Monday, July 24, 2006

Ramin Jahanbegloo and Rorty

3 Quarks Daily has a link to an interview with Ramin Jahanbegloo. Jahanbegloo is an Iranian philosopher (trained at the Sorbonne) who since April has been imprisoned in Tehran for political reasons. The interview, with Danny Postel, is from January and February of this year.

Jahanbegloo brought many American and European philosophers to Tehran and it is interesting to get his take on the kind of philosophy that resonates with young Iranians.

Jahanbegloo describes Richard Rorty's visit to Tehran in June 2004. Rorty argued that human rights don't require any sort of universal, philosophical foundation. This is part-and-parcel of Rorty's general anti-foundationalism and anti-universalism.

Jahanbegloo reponds to Rorty with a distinction between "soft" and "hard" universalism. As he says:

“Soft” universalism applies the universal right to reciprocity in a world of plural values in order to allow people with different values to accept one another.
I see “soft” universalism as the only hope for promoting democracy in non-democratic cultures.

If I understand him correctly (and this sounds vaguely Habermasian to me), Jahanbegloo posits a general, universal framework committed to "reciprocity", which is then the means for debating particular values. Here he doesn't say how this universal framework can be justified. But he does say this:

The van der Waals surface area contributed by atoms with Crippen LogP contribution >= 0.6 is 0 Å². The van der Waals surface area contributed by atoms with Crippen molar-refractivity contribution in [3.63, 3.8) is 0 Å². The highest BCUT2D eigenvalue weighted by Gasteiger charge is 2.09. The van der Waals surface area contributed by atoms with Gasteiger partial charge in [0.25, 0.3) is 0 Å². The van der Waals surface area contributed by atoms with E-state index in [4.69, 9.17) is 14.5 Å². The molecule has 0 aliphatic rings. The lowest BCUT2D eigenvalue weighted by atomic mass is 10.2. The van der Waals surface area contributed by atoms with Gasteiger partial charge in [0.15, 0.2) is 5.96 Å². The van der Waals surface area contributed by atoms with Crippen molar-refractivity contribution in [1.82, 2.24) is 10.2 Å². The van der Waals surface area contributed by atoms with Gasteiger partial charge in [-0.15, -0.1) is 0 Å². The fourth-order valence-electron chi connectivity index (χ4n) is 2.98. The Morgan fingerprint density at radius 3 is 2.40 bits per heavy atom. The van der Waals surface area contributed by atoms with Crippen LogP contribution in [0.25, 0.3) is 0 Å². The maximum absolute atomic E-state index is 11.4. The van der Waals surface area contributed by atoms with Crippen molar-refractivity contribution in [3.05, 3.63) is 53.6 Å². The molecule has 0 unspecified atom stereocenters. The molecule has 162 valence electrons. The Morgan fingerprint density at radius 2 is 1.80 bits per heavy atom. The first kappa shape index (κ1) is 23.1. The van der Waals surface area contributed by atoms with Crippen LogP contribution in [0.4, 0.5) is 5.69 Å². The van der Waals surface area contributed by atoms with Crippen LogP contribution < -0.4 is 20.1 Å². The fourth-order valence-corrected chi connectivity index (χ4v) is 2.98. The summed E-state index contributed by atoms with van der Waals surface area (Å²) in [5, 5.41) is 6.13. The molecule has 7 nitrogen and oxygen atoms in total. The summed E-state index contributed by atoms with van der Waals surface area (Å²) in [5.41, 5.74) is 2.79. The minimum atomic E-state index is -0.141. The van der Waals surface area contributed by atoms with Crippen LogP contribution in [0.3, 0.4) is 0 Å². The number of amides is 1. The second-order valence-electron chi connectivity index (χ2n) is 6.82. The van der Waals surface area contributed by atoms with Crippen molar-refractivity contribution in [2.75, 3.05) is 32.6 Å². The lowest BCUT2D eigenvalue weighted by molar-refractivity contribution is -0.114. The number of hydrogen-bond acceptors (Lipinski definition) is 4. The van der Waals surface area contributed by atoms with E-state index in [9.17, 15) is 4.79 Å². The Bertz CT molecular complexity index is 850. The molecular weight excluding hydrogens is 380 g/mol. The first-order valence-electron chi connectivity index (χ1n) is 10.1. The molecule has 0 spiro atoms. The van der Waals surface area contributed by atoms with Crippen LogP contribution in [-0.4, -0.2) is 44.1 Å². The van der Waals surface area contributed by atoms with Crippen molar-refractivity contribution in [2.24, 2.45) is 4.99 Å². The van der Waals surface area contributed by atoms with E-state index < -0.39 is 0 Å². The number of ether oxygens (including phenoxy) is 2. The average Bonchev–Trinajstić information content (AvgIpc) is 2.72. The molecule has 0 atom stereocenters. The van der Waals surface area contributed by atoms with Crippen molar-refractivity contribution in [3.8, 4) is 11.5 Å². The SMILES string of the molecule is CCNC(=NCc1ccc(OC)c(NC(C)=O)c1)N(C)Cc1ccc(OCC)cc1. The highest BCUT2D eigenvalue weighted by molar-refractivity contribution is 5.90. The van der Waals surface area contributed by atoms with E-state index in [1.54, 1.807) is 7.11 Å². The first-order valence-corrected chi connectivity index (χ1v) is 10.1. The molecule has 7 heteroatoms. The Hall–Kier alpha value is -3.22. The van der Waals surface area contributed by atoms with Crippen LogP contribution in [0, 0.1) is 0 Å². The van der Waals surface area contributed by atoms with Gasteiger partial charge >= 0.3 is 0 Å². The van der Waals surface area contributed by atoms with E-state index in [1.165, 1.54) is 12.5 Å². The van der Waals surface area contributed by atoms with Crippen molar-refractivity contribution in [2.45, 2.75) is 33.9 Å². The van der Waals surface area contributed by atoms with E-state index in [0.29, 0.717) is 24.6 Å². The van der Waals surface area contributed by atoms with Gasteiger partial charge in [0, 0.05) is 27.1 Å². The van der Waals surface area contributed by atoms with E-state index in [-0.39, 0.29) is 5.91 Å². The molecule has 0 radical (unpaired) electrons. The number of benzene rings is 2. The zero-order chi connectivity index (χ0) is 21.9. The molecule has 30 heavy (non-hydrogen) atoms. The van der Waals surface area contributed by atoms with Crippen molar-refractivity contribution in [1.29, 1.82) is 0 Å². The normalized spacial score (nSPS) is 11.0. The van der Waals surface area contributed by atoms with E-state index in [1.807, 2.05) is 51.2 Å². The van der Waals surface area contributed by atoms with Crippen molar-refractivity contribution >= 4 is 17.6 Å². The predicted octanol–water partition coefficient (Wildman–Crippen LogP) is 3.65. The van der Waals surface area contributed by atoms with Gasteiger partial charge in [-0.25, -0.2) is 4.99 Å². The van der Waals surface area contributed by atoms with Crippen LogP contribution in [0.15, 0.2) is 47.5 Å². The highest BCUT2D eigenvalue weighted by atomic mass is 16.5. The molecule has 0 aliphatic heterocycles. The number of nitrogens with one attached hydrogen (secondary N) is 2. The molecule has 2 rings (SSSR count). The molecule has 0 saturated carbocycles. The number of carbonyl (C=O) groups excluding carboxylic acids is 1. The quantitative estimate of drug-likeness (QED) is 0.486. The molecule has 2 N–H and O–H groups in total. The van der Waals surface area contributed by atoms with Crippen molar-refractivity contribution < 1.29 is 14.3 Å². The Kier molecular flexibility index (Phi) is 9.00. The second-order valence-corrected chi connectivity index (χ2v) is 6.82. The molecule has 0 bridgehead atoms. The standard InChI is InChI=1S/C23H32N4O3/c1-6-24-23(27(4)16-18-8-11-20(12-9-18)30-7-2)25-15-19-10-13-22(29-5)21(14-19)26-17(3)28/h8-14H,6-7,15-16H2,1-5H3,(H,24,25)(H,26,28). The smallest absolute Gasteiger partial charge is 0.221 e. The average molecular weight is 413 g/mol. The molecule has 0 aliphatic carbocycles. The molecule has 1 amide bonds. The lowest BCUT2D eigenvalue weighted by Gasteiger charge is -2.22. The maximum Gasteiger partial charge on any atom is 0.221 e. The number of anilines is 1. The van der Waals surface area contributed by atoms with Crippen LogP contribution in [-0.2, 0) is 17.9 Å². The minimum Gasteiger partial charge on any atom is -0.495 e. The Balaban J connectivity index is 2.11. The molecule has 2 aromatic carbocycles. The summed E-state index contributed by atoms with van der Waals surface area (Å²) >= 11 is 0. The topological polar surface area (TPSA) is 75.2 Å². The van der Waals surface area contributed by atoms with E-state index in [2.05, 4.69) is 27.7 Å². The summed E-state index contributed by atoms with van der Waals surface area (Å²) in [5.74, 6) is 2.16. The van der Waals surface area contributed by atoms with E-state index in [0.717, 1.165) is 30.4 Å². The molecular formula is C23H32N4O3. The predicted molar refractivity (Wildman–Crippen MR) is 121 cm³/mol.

I think it would be extremely dangerous to have a dialogical exchange among cultures without a structure of shared universal values. In other words, I do not believe in international relations without an international ethics, especially in situations of power, violence and crisis. But going back to Rorty, I believe that his take on the desirability of human rights free of claims to their naturalness is an open-ended debate. But it certainly requires a long process of political and cultural argumentation and persuasion, one which many non-democratic societies, like ours, cannot afford for the time being. (emphasis added)
In short, Jahanbegloo concludes that universal foundations are necessary in situations of "power, violence and crisis" and in many "non-democratic societies."

I'm intrigued by that claim because it is, on its face, so pragmatic: an "international ethics" is justified by its success in dealing with dangerous situations.

This philosophical point is all the more poignant given Jahanbegloo's current imprisonment. How does one protest his imprisonment (which seems entirely trumped up): does one appeal to universal standards of justice, or does one appeal to the sort of pragmatic considerations Rorty (e.g.) favors?


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